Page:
Chiming in on Centrino

Fellow blogger David Berlind has been on a crusade to add a little truth-in-advertising to the Centrino marketing campaign and I've been following it over the years.  Centrino is a massive marketing campaign to make wireless LAN synonymous with Centrino when in reality it just isn't so.

Fellow blogger David Berlind has been on a crusade to add a little truth-in-advertising to the Centrino marketing campaign and I've been following it over the years.  Centrino is a massive marketing campaign to make wireless LAN synonymous with Centrino when in reality it just isn't so.  I personally don't have a problem with any vendor hyping their wares so long as it's within reasonable bounds.  When they flat out lie about their performance or make absurd claims, I've gone out of my way to slam them on it.  Intel's Centrino campaign isn't what I would consider false advertising, but falls squarely in to the mega-hype area.

Centrino is defined as a set of products from Intel that must be included in any notebook for it to contain the Centrino logo.  The primary components that make up Centrino is the Pentium M CPU and Intel's wireless LAN chipset.  As far as I'm concerned, Intel can define Centrino anyway they like because it's their trademark and their advertising dollar, but no one has to drink the kool-aid if they educate themselves.  Users just need to be aware of the hype and, for the most part, they are.  Centrino gives you the baseline in 802.11 functionality but there are more robust solutions available.  In the past, I have usually avoided Centrino wireless in favor of Atheros- or even Broadcom-based solutions because Centrino lagged behind in providing dual-band operation.  For the longest time, Centrino only supported 802.11b while other vendors like Broadcom supported 802.11b and the faster 802.11g.  Then Atheros came out and blitzed the 802.11 a/b/g dual-band market while Intel Centrino was only beginning to offer 802.11 b/g.  Only recently did Intel Centrino catch up in offering dual-band a/b/g operation.

Currently, the Centrino-based 802.11 a/b/g dual-band miniPCI board costs a mere $32 on the open market and offers an extremely good value.  Dell charges a mere $19 to add the same board to one of their notebooks when you order it online.  Not only is the price extremely attractive, but Intel provides full WPA2 drivers and supplicants on all Centrino products going back to the original 802.11b Centrino solution and that should be applauded.  The range and throughput on Centrino wireless solutions is average, but it's no match for newer wireless LAN technologies like Airgo's True MIMO or their upcoming True AG solutions.  This leaves the Centrino a/b/g solution in the value segment, leaving plenty of room for high-end competitors.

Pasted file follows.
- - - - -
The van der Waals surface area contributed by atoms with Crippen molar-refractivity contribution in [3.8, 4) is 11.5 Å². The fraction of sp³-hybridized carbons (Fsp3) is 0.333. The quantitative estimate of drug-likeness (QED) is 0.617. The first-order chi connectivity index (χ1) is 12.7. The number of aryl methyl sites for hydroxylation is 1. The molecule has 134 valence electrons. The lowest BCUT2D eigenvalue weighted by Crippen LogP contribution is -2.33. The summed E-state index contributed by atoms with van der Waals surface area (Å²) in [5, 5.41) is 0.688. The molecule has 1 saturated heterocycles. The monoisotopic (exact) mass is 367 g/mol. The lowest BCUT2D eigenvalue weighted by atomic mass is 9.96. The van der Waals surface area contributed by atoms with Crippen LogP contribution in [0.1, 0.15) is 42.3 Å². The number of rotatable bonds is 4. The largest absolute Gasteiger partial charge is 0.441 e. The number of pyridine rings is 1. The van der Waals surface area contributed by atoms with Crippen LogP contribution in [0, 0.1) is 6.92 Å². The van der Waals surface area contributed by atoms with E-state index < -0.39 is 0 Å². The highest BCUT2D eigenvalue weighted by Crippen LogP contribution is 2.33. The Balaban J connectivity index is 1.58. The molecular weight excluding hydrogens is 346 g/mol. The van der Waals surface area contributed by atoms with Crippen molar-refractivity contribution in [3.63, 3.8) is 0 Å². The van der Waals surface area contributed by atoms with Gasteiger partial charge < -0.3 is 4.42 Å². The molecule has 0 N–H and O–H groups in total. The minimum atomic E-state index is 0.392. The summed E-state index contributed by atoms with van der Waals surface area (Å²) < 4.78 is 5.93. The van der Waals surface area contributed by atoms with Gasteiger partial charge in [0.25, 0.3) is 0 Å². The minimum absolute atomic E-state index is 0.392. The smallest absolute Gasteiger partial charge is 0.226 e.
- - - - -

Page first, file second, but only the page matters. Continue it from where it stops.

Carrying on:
On the CPU front, the Centrino Pentium M CPU is the future of Intel's x86 strategy for mobile, desktop, and server solutions.  A Pentium M unleashed at 2.56 GHz killed the best desktop processors from AMD and Intel while humming along at a cool 27 watts which is 5 to 10 times less power consumption than the desktop AMD and Intel chips.  The fact that it uses so little power makes it the ideal candidate for Intel's multi-core strategy.  Although 2.56 GHz is not a production speed, the fact that it easily over clocks to 2.56 GHz with conventional cooling shows the scalability and potential of the chip.  The new mobile "Turion" chips from AMD are starting to close the gap on power consumption, but still averages about double the power consumption of Intel's Centrino line.  Performance wise, the Turion comes close but doesn't quite flat out beat the Pentium M.  The Turion does have the 64-bit advantage, but there really isn't a single consumer application yet that takes advantage of 64 bit and it will be some time before that happens.  Apple will be using the Pentium M for many of their products starting next year because the current Apple G4 notebooks aren't even in the same performance league.

If I had to grade Intel's Centrino, I would break it down to the following.

CPU performanceA
CPU power consumptionA
Wireless throughput and rangeC
Wireless securityA
Wireless costA

Editor's note:  There are some things unclear in this blog that is explained in this follow-up blog.

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